My understanding is that he now insists on calling in because he had several on-camera interviews on cable "news" shows where his physical gesticulations and expressions caused the interviews to be unflattering and damaging to his campaign, as well as providing usable video that could be used by his opponents to demonstrate clearly that Trump says awful, stupid, offensive, and obviously wrong things - which doesn't work as well with just audio. The perception is that, by allowing him to do "call in" interviews on a daily basis, media outlets are allowing him to create favorable conditions for his own interviews and avoid that specific set of negative circumstances that accompany his appearances.
posted by The World Famous at 6:53 PM on June 20, 2016 [14 favorites]

I think having people interviewed who are not present is different from having a candidate spontaneously decide to call in. In the call-in situation the candidate gets to choose when to call in or not (in a way they don't get to do with an interview... I mean yes, they can decide to be interviewed or not, but can't decide that after seeing how the first half of the show went). In the call-in situation they also get to set the agenda to a greater extent ("I called to say this or to respond to that") and can comment-and-dash. Since there wasn't a segment set aside for them, they have only a little time so they just say what they want to say and that's it, with little opportunity to really be challenged. Which is related to the third difference which is that in the remote interview situation, the reporter is prepared to interview them and has researched the interview and prepared questions. The candidate gets to avoid prepared questions, fact-checking etc. if they just call in.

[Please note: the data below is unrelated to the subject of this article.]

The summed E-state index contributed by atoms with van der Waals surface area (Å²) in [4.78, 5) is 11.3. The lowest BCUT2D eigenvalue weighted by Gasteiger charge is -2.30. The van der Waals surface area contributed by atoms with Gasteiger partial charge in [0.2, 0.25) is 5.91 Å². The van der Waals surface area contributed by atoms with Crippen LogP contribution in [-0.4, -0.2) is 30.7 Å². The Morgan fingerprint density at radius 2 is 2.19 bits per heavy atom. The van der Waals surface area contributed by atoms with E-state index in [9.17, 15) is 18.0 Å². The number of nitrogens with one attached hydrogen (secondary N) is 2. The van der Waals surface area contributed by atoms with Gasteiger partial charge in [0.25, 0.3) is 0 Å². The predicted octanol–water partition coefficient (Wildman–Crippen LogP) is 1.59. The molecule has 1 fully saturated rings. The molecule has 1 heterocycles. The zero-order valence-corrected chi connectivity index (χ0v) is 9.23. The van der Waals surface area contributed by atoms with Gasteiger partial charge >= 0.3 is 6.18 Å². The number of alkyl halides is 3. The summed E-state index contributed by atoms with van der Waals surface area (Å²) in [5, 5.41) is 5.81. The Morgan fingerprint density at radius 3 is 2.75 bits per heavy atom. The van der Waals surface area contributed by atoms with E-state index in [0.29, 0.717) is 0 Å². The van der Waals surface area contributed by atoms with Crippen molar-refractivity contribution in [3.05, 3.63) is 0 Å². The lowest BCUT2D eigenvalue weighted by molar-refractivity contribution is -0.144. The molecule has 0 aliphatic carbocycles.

Finally, regardless of whether Clinton could call in, having impromptu interviews with one candidate makes it difficult to ensure you're providing equal/proportionate time to all candidates.
posted by If only I had a penguin... at 6:55 PM on June 20, 2016

Ah, I misunderstood the question and didn't realize these were pre-scheduled interviews that he was doing by phone. Nevermind then.
posted by If only I had a penguin... at 6:56 PM on June 20, 2016